Sunday, October 30, 2005

Hedging Risks: Reformation Day, 2005

Updated on Saturday 09 August 2014... none of the links that were live in 2005 currently work. They. Have. Died.

Martin LutherLate October, approaching Hallowe'en and All Hallows' Day: duller days and not bright nights. The Revised Common Lectionary's in yet another installment of Ordinary Time, though Reformation and Reign of Christ - both extraordinary festivals - are just around the corner. In fact, although October 31 is the date of the real Commemoration of Luther's Wittenberg Door Escapade, whenever the 31st is not on Sunday, the Churches of the Reformation celebrate Reformation on the Sunday before the 31st—that's today! This year, 2005, marks the 488th year of Protestantism, though...well, like every other branch and expression of Christianity, it really started a couple thousand years ago and the Church didn't beeline straight from Paul to Luther the way some people believe it did.

I began this as something altogether different from the way it turned out, so some time in the future I'll write more about my original topic. Today being Reformation, I'll say a little about Luther.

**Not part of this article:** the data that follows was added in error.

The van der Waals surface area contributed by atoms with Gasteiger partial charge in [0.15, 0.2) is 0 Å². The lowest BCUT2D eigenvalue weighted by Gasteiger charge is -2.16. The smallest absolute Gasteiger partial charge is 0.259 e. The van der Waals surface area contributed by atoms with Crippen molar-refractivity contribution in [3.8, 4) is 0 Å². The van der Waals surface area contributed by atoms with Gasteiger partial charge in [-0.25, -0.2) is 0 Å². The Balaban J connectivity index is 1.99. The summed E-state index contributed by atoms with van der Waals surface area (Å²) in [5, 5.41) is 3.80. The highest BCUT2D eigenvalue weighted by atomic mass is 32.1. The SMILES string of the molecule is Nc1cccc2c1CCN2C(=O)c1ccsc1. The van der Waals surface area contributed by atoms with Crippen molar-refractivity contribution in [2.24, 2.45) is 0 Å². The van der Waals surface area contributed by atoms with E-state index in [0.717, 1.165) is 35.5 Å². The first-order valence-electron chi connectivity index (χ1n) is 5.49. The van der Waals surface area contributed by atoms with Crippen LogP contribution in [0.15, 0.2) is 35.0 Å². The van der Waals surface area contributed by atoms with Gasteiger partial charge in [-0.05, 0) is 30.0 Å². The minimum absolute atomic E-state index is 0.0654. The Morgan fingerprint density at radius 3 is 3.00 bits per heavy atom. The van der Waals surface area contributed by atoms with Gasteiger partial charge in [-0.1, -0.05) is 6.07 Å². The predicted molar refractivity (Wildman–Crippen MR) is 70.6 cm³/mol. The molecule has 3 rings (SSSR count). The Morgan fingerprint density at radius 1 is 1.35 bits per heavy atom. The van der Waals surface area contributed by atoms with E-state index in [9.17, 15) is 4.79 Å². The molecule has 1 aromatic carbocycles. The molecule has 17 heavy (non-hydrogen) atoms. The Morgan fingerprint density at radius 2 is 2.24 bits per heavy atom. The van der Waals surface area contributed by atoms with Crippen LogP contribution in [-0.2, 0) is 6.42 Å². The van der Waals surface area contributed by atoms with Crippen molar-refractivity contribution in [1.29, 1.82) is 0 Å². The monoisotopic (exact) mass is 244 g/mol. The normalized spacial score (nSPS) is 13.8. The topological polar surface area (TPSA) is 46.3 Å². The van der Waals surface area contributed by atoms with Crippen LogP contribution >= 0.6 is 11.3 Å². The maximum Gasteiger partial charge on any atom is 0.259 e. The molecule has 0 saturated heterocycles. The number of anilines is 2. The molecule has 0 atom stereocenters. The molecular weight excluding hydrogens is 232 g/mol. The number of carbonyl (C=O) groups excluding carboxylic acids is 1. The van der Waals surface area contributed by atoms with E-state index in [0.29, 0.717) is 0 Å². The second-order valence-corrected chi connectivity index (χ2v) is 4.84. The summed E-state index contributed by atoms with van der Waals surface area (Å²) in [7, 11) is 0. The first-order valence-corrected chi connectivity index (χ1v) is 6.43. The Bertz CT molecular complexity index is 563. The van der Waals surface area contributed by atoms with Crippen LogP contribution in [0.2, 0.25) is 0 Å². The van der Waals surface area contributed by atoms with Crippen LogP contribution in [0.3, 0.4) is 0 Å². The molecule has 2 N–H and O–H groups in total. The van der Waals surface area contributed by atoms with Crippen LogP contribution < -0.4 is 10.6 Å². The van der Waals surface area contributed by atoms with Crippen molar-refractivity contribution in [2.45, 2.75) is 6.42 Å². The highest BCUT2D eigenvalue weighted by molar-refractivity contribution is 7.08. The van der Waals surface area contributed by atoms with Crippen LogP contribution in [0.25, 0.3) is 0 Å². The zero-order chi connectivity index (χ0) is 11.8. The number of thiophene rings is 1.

Hedging Risks, really!

Hedges, borders, boundaries, and berms: since I've mentioned Reformation, did Martin Luther hedge his life? Or did he bet his life on the Risen Christ? Knowing what we do about Luther, albeit some of it necessarily the inevitable legend that develops and surrounds such a incredibly gigantic figure, we know he literally risked his life because he knew how completely he could trust the Risen and Ascended One. Like his 20th-century namesake, Martin Luther King, Jr. and like his ultra-mentor in faith, Paul of Tarsus, Pastor Martin did his time in prison, and for a time a price hovered over his head.

This afternoon I tried a few web addresses: "martin luther dot com" and "martin luther dot org" (no return on either of those), so then I got European with "martin luther dot nl" and finally, "martin luther dot de" — that one resulted in a handsome page for the Luther Memorial Foundation. And an English version of the site, also no longer active.

The Dutch Maarten Luther Page also bit the dust.

Pastor Martin's Kleine Catechismus in Luther's original German no longer resolves in 2014.

That's all for now—Happy All Hallows' Eve and Blessed All Saints' Day!

1 comment:

  1. +Leah, the thing I admire about Luther is his recognition of his shortcomings--especially his sinfulness.

    The dark blue background on the Dutch "Maarten" page makes it hard to read, but the information is good.

    I'll pop in at the JF discussion from time to time.



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